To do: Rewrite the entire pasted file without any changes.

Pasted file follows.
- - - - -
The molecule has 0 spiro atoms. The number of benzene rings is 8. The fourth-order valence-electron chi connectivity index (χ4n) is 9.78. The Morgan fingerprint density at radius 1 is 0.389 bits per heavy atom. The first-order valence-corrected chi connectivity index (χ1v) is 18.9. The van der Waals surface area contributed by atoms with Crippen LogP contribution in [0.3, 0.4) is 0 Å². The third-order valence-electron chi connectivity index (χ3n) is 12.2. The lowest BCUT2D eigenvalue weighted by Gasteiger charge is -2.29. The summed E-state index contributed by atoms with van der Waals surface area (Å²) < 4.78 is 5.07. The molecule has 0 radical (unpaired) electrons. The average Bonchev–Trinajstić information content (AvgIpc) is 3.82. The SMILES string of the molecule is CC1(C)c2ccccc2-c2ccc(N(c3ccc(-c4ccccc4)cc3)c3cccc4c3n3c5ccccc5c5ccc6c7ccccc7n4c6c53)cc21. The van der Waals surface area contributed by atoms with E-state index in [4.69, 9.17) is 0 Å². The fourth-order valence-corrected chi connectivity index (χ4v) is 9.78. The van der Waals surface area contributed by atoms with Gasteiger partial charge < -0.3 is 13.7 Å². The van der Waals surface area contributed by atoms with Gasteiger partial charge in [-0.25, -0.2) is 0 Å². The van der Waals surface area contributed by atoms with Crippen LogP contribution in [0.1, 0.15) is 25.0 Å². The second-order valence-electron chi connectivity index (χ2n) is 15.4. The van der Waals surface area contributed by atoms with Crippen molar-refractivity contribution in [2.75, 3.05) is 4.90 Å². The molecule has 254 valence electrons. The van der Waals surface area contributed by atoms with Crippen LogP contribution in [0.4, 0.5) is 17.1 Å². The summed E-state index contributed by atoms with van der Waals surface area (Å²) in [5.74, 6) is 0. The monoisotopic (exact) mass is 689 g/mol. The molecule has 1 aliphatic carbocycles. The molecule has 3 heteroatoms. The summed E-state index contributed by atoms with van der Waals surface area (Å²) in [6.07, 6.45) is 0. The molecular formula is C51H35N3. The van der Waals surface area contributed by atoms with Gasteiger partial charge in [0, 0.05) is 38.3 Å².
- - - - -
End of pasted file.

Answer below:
The molecule has 0 spiro atoms. The number of benzene rings is 8. The fourth-order valence-electron chi connectivity index (χ4n) is 9.78. The Morgan fingerprint density at radius 1 is 0.389 bits per heavy atom. The first-order valence-corrected chi connectivity index (χ1v) is 18.9. The van der Waals surface area contributed by atoms with Crippen LogP contribution in [0.3, 0.4) is 0 Å². The third-order valence-electron chi connectivity index (χ3n) is 12.2. The lowest BCUT2D eigenvalue weighted by Gasteiger charge is -2.29. The summed E-state index contributed by atoms with van der Waals surface area (Å²) < 4.78 is 5.07. The molecule has 0 radical (unpaired) electrons. The average Bonchev–Trinajstić information content (AvgIpc) is 3.82. The SMILES string of the molecule is CC1(C)c2ccccc2-c2ccc(N(c3ccc(-c4ccccc4)cc3)c3cccc4c3n3c5ccccc5c5ccc6c7ccccc7n4c6c53)cc21. The van der Waals surface area contributed by atoms with E-state index in [4.69, 9.17) is 0 Å². The fourth-order valence-corrected chi connectivity index (χ4v) is 9.78. The van der Waals surface area contributed by atoms with Gasteiger partial charge < -0.3 is 13.7 Å². The van der Waals surface area contributed by atoms with Gasteiger partial charge in [-0.25, -0.2) is 0 Å². The van der Waals surface area contributed by atoms with Crippen LogP contribution in [0.1, 0.15) is 25.0 Å². The second-order valence-electron chi connectivity index (χ2n) is 15.4. The van der Waals surface area contributed by atoms with Crippen molar-refractivity contribution in [2.75, 3.05) is 4.90 Å². The molecule has 254 valence electrons. The van der Waals surface area contributed by atoms with Crippen LogP contribution in [0.4, 0.5) is 17.1 Å². The summed E-state index contributed by atoms with van der Waals surface area (Å²) in [5.74, 6) is 0. The monoisotopic (exact) mass is 689 g/mol. The molecule has 1 aliphatic carbocycles. The molecule has 3 heteroatoms. The summed E-state index contributed by atoms with van der Waals surface area (Å²) in [6.07, 6.45) is 0. The molecular formula is C51H35N3. The van der Waals surface area contributed by atoms with Gasteiger partial charge in [0, 0.05) is 38.3 Å².